Ernst Toller: The Redemptive Power of the Failed Revolutionary

  • Frank Trommler
Part of the Warwick Studies in the European Humanities book series (WSEH)


In his dramatisation of Ernst Toiler’s biography as a revolutionary, the playwright Tankred Dorst gives an unflattering, though not unsympathetic portrait of him. Dorst’s play of 1968, Toller, a montage of historical scenes in the style of Erwin Piscator’s political theatre, concentrated on Toiler’s vanity, on the way he ‘acted out’ his political mission. Supported by the testimony of contemporaries in the 1920s and 1930s describing Toiler as an engaging humanitarian and an impressive public speaker who carried his ego prominently into every encounter, Dorst focused on Toller’s capacity for self-dramatisation as the clue to his fame as a political writer. Toller, the play, is intended to deconstruct this self-dramatisation in order to arrive at a better understanding of the role of the writer in politics, a topic which drew particular interest in the years of the students’ revolt. In Dorst’s own words:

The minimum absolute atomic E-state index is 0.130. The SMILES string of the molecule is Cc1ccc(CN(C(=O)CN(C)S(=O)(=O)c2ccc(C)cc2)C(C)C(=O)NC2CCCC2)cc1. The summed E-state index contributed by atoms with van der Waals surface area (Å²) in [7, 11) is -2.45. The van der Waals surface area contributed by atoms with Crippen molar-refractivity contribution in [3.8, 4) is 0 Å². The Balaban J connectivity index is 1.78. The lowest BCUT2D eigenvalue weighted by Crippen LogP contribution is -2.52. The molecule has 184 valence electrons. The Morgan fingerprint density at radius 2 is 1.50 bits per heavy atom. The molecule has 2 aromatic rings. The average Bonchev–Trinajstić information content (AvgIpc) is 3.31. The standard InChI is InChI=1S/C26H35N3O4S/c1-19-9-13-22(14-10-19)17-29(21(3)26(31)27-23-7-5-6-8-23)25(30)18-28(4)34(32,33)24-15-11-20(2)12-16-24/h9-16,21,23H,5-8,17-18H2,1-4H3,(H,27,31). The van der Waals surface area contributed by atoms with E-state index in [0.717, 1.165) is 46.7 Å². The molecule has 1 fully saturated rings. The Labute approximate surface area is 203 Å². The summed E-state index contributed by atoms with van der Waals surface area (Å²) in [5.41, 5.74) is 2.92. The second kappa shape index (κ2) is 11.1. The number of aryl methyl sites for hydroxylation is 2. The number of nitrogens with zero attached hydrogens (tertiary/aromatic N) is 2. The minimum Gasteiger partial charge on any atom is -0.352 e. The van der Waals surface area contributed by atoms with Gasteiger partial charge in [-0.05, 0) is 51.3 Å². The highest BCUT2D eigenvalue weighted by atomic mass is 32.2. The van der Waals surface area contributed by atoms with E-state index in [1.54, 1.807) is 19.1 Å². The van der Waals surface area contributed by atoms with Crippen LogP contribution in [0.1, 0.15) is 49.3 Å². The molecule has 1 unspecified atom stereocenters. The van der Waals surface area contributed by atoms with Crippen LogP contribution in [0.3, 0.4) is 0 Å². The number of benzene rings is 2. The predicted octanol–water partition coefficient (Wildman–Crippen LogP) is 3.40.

Toller dramatises himself. He sees himself as a hero and a man of suffering, standing in the spotlight on the Expressionist stage of humanity. It was suggested that I adapt Toiler’s recollections for the stage. That would have produced naive theatrical theatre. What interested me about Toller was not the scenes that Toiler describes, but the process of self-dramatisation on the part of an individual in a particular situation. In his case a political situation. A play about Toller would have to be a realist drama. This meant denouncing Toller’s own dramatisations, not following them. Toller the actor.1


Expressionist Emotion Expressionist Writer Weimar Republic Lunatic Asylum Political Writer 
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© Richard Dove and Stephen Lamb 1992

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  • Frank Trommler

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